Written by Kevin Volz.
One size does not fit all when it comes to health care and treating diseases. Cleveland, Ohio, startup company Triple Analytics aims to end the practice of generic medicine through a searchable, electronic database with medical records from around the world. It provides a new tool to help physicians create focused and specific treatment plans for individual patients, based on past patients and the regimens with positive outcomes.
“There are other technologies that compile health information, but they focus on population-based outcomes rather than individuals,” said Cal Al-Dhubaib, CEO and CTO of Triple Analytics. “The fact is that what works best for one diabetes patient may not be the best treatment option for another. All patients with one illness should not be treated the same way.”
The data set for Triple Analytics’ system comes directly from medical records where patients’ personal information has been removed. While it is designed primarily as a physician support tool, Triple Analytics provides information to everyone involved in the process. Patients are looking to get the best treatments for their illnesses, doctors want to give them the best possible treatments and make sure insurance companies are able to cover those treatments. It’s a win for everyone involved.
Al-Dhubaib formed Triple Analytics in 2014 in Cleveland, Ohio, with his own savings and investment from family and friends. The company has worked closely with both BioEnterprise and JumpStart, two Ohio Third Frontier partners in northeast Ohio.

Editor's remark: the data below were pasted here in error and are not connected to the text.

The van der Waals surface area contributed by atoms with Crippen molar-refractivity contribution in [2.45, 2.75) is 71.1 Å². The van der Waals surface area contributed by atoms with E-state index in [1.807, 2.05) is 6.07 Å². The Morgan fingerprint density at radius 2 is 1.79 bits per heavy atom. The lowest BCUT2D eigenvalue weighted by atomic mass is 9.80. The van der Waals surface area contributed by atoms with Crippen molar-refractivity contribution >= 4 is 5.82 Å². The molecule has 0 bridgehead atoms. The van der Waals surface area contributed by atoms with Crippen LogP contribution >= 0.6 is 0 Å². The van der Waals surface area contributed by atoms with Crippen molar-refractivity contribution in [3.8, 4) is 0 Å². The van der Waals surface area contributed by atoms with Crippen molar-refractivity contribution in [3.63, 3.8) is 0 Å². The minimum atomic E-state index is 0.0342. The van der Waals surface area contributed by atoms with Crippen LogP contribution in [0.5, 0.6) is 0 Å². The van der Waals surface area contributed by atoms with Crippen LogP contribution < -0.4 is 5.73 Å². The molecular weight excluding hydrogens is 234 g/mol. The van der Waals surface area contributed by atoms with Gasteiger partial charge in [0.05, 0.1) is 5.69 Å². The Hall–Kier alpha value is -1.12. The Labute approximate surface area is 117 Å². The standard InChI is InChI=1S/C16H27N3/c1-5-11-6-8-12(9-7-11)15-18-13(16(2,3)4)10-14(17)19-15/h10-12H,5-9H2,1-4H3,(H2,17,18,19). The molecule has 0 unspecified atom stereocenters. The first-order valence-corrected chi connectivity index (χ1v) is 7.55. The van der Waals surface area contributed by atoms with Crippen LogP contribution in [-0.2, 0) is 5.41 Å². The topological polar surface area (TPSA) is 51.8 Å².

“JumpStart was especially key with human resources and helping fill our talent pipeline,” said Al-Dhubaib. “BioEnterprise provided us with many types of management consulting, from financing to investor relations to pitch design.”
Triple Analytics participated in a program through BioEnterprise called the HealthIT Accelerator that provided access to a number of the major hospital systems in northeast Ohio. The company met with high-level executives at these institutions who gave product feedback and helped Triple Analytics determine their place in the market.
“We’ve met so many people in Cleveland who are willing and want to help,” said Al-Dhubaib. “You would typically pay an arm and a leg for advice like that from seasoned business leaders.”
As a student, Al-Dhubaib received early mentorship from the Blackstone LaunchPad at Case Western Reserve University. In April 2015, he was selected as a finalist in the 2015 Global Student Entrepreneur Awards (GSEA) in Washington DC. He was one of 42 finalists selected out of 2,000 in the world, and one of four finalists to represent the U.S.
“GSEA was one of the most fun and fulfilling competitions I’ve ever participated in,” said Al-Dhubaib. “The experience was all about how much you’ve accomplished, what challenges you’ve overcome, how you’ve improved. There was a whole range of impressive businesses and I was competing alongside the best student entrepreneurs from around the world.”
Triple Analytics is closing its latest round of friends and family funding, and seeking outside investors to move the company forward. The next goals are building a final product, piloting the company in northeast Ohio, getting to market and branching out to other parts of the Midwest. The company currently has three full-time and two part-time employees, with plans to create 70 new jobs by 2020.
“There’s not a better place in the country for healthcare innovations than Cleveland,” said Al-Dhubaib. “There is so much access to world class healthcare and academic institutions here. That’s really what encouraged me to plant my roots in Cleveland. It’s a hotbed of innovation.”